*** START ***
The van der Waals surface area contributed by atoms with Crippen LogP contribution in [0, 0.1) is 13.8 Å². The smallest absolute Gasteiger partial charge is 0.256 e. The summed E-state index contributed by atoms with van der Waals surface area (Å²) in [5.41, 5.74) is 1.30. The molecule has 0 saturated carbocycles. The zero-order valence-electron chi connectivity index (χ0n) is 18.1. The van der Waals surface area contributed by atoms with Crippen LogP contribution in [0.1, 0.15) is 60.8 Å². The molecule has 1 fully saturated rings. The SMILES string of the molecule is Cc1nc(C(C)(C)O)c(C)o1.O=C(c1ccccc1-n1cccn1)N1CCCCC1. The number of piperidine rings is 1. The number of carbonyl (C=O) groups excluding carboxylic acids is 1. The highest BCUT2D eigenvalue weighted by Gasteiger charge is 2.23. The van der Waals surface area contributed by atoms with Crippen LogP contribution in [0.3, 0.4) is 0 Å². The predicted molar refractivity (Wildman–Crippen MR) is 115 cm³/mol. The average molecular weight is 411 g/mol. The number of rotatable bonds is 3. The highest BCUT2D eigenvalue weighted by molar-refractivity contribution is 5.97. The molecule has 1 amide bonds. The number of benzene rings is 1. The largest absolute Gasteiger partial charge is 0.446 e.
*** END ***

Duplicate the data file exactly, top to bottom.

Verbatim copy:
The van der Waals surface area contributed by atoms with Crippen LogP contribution in [0, 0.1) is 13.8 Å². The smallest absolute Gasteiger partial charge is 0.256 e. The summed E-state index contributed by atoms with van der Waals surface area (Å²) in [5.41, 5.74) is 1.30. The molecule has 0 saturated carbocycles. The zero-order valence-electron chi connectivity index (χ0n) is 18.1. The van der Waals surface area contributed by atoms with Crippen LogP contribution in [0.1, 0.15) is 60.8 Å². The molecule has 1 fully saturated rings. The SMILES string of the molecule is Cc1nc(C(C)(C)O)c(C)o1.O=C(c1ccccc1-n1cccn1)N1CCCCC1. The number of piperidine rings is 1. The number of carbonyl (C=O) groups excluding carboxylic acids is 1. The highest BCUT2D eigenvalue weighted by Gasteiger charge is 2.23. The van der Waals surface area contributed by atoms with Crippen LogP contribution in [0.3, 0.4) is 0 Å². The predicted molar refractivity (Wildman–Crippen MR) is 115 cm³/mol. The average molecular weight is 411 g/mol. The number of rotatable bonds is 3. The highest BCUT2D eigenvalue weighted by molar-refractivity contribution is 5.97. The molecule has 1 amide bonds. The number of benzene rings is 1. The largest absolute Gasteiger partial charge is 0.446 e.